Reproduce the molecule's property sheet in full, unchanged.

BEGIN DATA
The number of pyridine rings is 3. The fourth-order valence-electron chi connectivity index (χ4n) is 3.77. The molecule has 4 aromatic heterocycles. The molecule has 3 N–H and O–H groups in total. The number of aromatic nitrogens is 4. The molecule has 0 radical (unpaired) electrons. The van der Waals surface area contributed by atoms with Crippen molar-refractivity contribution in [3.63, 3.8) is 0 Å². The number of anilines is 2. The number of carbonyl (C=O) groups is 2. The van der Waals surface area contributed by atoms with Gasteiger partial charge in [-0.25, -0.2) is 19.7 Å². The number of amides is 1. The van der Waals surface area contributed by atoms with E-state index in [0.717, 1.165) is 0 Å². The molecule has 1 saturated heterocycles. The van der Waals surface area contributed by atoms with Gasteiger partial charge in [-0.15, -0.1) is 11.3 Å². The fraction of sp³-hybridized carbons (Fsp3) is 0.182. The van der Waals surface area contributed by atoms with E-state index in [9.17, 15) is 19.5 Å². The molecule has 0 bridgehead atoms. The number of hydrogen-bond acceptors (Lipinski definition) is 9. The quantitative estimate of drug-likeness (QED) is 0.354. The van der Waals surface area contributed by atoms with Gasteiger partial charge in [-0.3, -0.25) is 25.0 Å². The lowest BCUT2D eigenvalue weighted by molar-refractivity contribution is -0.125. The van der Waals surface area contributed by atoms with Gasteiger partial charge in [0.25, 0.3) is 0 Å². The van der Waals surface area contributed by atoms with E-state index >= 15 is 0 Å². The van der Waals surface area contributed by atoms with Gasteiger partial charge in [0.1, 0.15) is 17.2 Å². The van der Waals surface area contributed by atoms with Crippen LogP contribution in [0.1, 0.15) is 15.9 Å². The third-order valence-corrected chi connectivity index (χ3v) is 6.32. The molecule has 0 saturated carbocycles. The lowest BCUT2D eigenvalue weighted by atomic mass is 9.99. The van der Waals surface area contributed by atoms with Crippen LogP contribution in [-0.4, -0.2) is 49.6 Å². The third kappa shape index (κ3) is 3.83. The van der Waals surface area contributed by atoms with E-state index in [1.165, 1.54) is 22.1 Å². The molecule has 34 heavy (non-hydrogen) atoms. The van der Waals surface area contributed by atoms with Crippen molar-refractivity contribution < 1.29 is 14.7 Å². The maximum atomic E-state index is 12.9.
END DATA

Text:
The number of pyridine rings is 3. The fourth-order valence-electron chi connectivity index (χ4n) is 3.77. The molecule has 4 aromatic heterocycles. The molecule has 3 N–H and O–H groups in total. The number of aromatic nitrogens is 4. The molecule has 0 radical (unpaired) electrons. The van der Waals surface area contributed by atoms with Crippen molar-refractivity contribution in [3.63, 3.8) is 0 Å². The number of anilines is 2. The number of carbonyl (C=O) groups is 2. The van der Waals surface area contributed by atoms with Gasteiger partial charge in [-0.25, -0.2) is 19.7 Å². The number of amides is 1. The van der Waals surface area contributed by atoms with E-state index in [0.717, 1.165) is 0 Å². The molecule has 1 saturated heterocycles. The van der Waals surface area contributed by atoms with Gasteiger partial charge in [-0.15, -0.1) is 11.3 Å². The fraction of sp³-hybridized carbons (Fsp3) is 0.182. The van der Waals surface area contributed by atoms with E-state index in [9.17, 15) is 19.5 Å². The molecule has 0 bridgehead atoms. The number of hydrogen-bond acceptors (Lipinski definition) is 9. The quantitative estimate of drug-likeness (QED) is 0.354. The van der Waals surface area contributed by atoms with Gasteiger partial charge in [-0.3, -0.25) is 25.0 Å². The lowest BCUT2D eigenvalue weighted by molar-refractivity contribution is -0.125. The van der Waals surface area contributed by atoms with Gasteiger partial charge in [0.25, 0.3) is 0 Å². The van der Waals surface area contributed by atoms with E-state index >= 15 is 0 Å². The van der Waals surface area contributed by atoms with Gasteiger partial charge in [0.1, 0.15) is 17.2 Å². The van der Waals surface area contributed by atoms with Crippen LogP contribution in [0.1, 0.15) is 15.9 Å². The third-order valence-corrected chi connectivity index (χ3v) is 6.32. The molecule has 0 saturated carbocycles. The lowest BCUT2D eigenvalue weighted by atomic mass is 9.99. The van der Waals surface area contributed by atoms with Crippen LogP contribution in [-0.4, -0.2) is 49.6 Å². The third kappa shape index (κ3) is 3.83. The van der Waals surface area contributed by atoms with E-state index in [1.165, 1.54) is 22.1 Å². The molecule has 34 heavy (non-hydrogen) atoms. The van der Waals surface area contributed by atoms with Crippen molar-refractivity contribution < 1.29 is 14.7 Å². The maximum atomic E-state index is 12.9.